See which Texas Tech products were selected on Day 3 of the NFL draft:
Erik Ezukanma, WR
Drafted in Round 4, pick No. 125 by the Miami Dolphins
Despite battling a suspected injury throughout the season, Ezukanma had his best campaign as a Red Raider last year. In 2021, Ezukanma totaled 705 receiving yards and four touchdowns. The Keller Timber Creek product showed his versatility through his usage out of the backfield, being used in Jet Sweep and handoffs. Ezukanma also totaled 138 rushing yards and two touchdowns in 2021.
In 2020, Ezukanma finished top-50 among all FBS players in receiving yards (31st), receiving touchdowns (47th) and receiving yards per game (49th).
In 34 career games at Texas Tech, Ezukanma caught 138 passes for 2165 yards and 15 touchdowns. He ended his Red Raider career as the team’s leading receiver for three straight seasons — the first Texas Tech receiver to do so since 1987. He’s also one of only 15 Texas Tech receivers since 2000 to have at least 2000 career receiving yards.
At 6-foot-3, Ezukanma’s frame will make him a consistent threat on the outside in the league. Ezukanma’s release also allows him to quickly create separation on the outside and make big plays downfield.
Dawson Deaton, C
Drafted in Round 7, pick No. 246 by the Cleveland Browns
Deaton was an Iron Man of sorts for the Red Raiders throughout his career, making himself available any given Saturday. Deaton started in 35 games and played 2694 snaps in four seasons for the Red Raiders.
Pro Football Focus rated him as Texas Tech’s best offensive lineman last season, grading out at 72.6 in pass protection and 67.5 in rush protection. His 2021 campaign earned him All-Big 12 second-team status, marking the third time in his career that he was selected to an All-Big 12 team.
Deaton participated in the 2022 NFL scouting combine, where he logged a 5.12 40-yard dash time and 7.52 cone drill. Deaton has a unique build for a center, standing at 6-foot-6 and 310 pounds. His lengthy stature could make him a more effective base blocker at the NFL level. Deaton is noticeably athletic for his position, allowing him to identify and block delayed blitzes or moving linebackers.
Before his time at Texas Tech, Deaton starred at Frisco High School, helping power a rushing offense that averaged 333 yards per game during his senior season in 2016.
The road to becoming a starting center in the NFL is difficult, but Dawson’s rare frame and build will make him an important depth piece for the Browns.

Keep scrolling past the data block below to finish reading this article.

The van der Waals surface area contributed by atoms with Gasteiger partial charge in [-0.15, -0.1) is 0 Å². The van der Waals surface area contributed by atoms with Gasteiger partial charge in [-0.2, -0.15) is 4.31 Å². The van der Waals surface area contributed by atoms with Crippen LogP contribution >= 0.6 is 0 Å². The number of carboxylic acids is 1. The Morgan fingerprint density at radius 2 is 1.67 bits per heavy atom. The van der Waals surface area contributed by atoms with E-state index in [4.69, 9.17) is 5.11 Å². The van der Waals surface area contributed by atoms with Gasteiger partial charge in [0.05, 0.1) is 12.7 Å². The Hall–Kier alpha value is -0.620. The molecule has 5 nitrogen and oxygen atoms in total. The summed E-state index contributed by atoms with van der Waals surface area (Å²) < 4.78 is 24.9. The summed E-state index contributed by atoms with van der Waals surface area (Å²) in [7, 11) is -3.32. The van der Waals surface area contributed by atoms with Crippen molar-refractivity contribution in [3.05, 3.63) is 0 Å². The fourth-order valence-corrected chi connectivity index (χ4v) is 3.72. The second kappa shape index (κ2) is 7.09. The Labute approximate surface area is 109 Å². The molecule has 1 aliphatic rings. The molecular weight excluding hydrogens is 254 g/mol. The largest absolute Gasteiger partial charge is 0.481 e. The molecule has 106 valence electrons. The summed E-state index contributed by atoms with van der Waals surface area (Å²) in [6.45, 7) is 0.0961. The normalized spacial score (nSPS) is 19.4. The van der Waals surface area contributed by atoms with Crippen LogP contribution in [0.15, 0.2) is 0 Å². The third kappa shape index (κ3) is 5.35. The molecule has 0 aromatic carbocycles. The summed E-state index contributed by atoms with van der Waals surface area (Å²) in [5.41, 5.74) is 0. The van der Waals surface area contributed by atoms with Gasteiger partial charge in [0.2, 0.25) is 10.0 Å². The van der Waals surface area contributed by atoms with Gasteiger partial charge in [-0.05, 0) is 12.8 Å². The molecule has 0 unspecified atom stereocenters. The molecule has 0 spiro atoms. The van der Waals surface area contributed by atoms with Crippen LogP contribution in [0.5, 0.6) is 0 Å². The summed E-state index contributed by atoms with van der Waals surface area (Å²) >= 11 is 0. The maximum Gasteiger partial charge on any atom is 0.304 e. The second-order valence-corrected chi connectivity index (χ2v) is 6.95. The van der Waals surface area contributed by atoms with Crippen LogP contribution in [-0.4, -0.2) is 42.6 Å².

DeMarcus Fields, CB
Undrafted free agent, signed by the New Orleans Saints
After completing his super-senior campaign, Fields enters the league with a depth of experience. Fields ended his Texas Tech career with 224 tackles, 13.5 tackles for loss, four interceptions, four forced fumbles and 45 passes defended. His 45 career passes defended were the most over a Texas Tech career since 2000. The 45 passes defended were second most among active FBS players at the conclusion of his career.
Fields was one of only three Texas Tech players to be invited to the combine, joining Ezukanma and Deaton who were drafted on Saturday. Fields has a knack for drifting to ball carriers and making strong tackles. He’s also a reliable corner in coverage, despite the four interceptions in five seasons.
Jonathan Garibay, K
Undrafted free agent, signed by the Dallas Cowboys
Garibay has a professional-level leg. In his senior season, he made 14-of-15 field goal attempts and 49-of-50 PATs. The kicker was so reliable he finished top-50 in scoring per game among all FBS players last season. His accuracy and consistency was an asset for the Red Raiders, but his legend status was achieved in a familiar moment.
Against Iowa State, Garibay drilled a 62-yard field goal to win the game for Texas Tech and secure bowl eligibility. It was the longest game-winning field goal in FBS history. It was also the third-longest field goal in FBS since 1988. With the Cowboys still reeling from the struggles of Greg Zuerlein last season, Garibay should provide some much needed relief.
Kaylon Geiger, WR
Undrafted free agent, signed by the Tampa Bay Buccaneers
Texas Tech will sorely miss Geiger’s presence in the offense. In his singular season as a Red Raider, Geiger totaled 533 receiving yards on 44 catches. He ended the year with only one touchdown, but the value he provided went far beyond the box score.
Geiger is known for speeding, seeing plenty of action on screens and out of the back field. He plays bigger than the 5-foot-10 he’s listed at, making it possible to put him anywhere on the line. The Buccaneers have added a player who’s experienced, yet still seems to have untapped potential at his position after only three collegiate seasons.
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